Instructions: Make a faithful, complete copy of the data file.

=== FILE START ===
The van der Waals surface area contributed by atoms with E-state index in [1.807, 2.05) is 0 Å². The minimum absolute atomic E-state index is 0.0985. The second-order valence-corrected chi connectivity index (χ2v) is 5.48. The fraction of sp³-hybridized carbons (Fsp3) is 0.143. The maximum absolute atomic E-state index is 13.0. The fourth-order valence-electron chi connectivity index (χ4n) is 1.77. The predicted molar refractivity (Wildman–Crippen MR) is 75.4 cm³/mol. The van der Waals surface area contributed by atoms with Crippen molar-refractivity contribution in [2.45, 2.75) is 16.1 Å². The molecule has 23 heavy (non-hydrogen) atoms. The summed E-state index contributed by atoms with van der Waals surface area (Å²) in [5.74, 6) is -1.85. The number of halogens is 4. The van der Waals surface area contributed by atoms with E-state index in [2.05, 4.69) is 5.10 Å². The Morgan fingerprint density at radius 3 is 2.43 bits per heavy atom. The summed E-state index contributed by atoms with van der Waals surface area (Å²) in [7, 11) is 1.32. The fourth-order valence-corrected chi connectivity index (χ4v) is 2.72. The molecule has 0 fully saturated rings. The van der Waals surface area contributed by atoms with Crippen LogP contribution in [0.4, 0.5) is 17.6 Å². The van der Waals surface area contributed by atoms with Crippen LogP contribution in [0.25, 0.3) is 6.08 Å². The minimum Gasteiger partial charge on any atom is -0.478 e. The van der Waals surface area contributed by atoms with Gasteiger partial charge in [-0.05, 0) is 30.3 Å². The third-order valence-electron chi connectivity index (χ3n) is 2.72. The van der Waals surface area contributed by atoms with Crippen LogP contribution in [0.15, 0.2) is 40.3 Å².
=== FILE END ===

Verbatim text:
The van der Waals surface area contributed by atoms with E-state index in [1.807, 2.05) is 0 Å². The minimum absolute atomic E-state index is 0.0985. The second-order valence-corrected chi connectivity index (χ2v) is 5.48. The fraction of sp³-hybridized carbons (Fsp3) is 0.143. The maximum absolute atomic E-state index is 13.0. The fourth-order valence-electron chi connectivity index (χ4n) is 1.77. The predicted molar refractivity (Wildman–Crippen MR) is 75.4 cm³/mol. The van der Waals surface area contributed by atoms with Crippen molar-refractivity contribution in [2.45, 2.75) is 16.1 Å². The molecule has 23 heavy (non-hydrogen) atoms. The summed E-state index contributed by atoms with van der Waals surface area (Å²) in [5.74, 6) is -1.85. The number of halogens is 4. The van der Waals surface area contributed by atoms with E-state index in [2.05, 4.69) is 5.10 Å². The Morgan fingerprint density at radius 3 is 2.43 bits per heavy atom. The summed E-state index contributed by atoms with van der Waals surface area (Å²) in [7, 11) is 1.32. The fourth-order valence-corrected chi connectivity index (χ4v) is 2.72. The molecule has 0 fully saturated rings. The van der Waals surface area contributed by atoms with Crippen LogP contribution in [0.4, 0.5) is 17.6 Å². The van der Waals surface area contributed by atoms with Crippen LogP contribution in [0.25, 0.3) is 6.08 Å². The minimum Gasteiger partial charge on any atom is -0.478 e. The van der Waals surface area contributed by atoms with Gasteiger partial charge in [-0.05, 0) is 30.3 Å². The third-order valence-electron chi connectivity index (χ3n) is 2.72. The van der Waals surface area contributed by atoms with Crippen LogP contribution in [0.15, 0.2) is 40.3 Å².